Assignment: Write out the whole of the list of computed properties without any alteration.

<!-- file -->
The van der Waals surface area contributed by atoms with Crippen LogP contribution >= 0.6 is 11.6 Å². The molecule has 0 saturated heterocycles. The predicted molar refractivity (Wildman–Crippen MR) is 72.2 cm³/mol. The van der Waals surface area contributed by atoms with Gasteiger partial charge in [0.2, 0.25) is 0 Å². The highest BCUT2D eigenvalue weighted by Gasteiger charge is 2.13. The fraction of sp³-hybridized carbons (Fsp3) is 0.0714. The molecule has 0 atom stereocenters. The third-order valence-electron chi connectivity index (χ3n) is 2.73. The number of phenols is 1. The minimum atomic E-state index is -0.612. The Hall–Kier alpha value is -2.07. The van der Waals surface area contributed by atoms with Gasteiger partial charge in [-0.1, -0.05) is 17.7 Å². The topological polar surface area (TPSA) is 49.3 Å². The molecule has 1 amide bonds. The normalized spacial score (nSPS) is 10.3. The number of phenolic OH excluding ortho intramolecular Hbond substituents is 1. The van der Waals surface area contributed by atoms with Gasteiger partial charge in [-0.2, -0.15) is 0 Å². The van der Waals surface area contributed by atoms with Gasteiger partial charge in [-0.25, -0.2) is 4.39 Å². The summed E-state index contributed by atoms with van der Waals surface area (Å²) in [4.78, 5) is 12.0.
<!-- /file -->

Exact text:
The van der Waals surface area contributed by atoms with Crippen LogP contribution >= 0.6 is 11.6 Å². The molecule has 0 saturated heterocycles. The predicted molar refractivity (Wildman–Crippen MR) is 72.2 cm³/mol. The van der Waals surface area contributed by atoms with Gasteiger partial charge in [0.2, 0.25) is 0 Å². The highest BCUT2D eigenvalue weighted by Gasteiger charge is 2.13. The fraction of sp³-hybridized carbons (Fsp3) is 0.0714. The molecule has 0 atom stereocenters. The third-order valence-electron chi connectivity index (χ3n) is 2.73. The number of phenols is 1. The minimum atomic E-state index is -0.612. The Hall–Kier alpha value is -2.07. The van der Waals surface area contributed by atoms with Gasteiger partial charge in [-0.1, -0.05) is 17.7 Å². The topological polar surface area (TPSA) is 49.3 Å². The molecule has 1 amide bonds. The normalized spacial score (nSPS) is 10.3. The number of phenolic OH excluding ortho intramolecular Hbond substituents is 1. The van der Waals surface area contributed by atoms with Gasteiger partial charge in [-0.2, -0.15) is 0 Å². The van der Waals surface area contributed by atoms with Gasteiger partial charge in [-0.25, -0.2) is 4.39 Å². The summed E-state index contributed by atoms with van der Waals surface area (Å²) in [4.78, 5) is 12.0.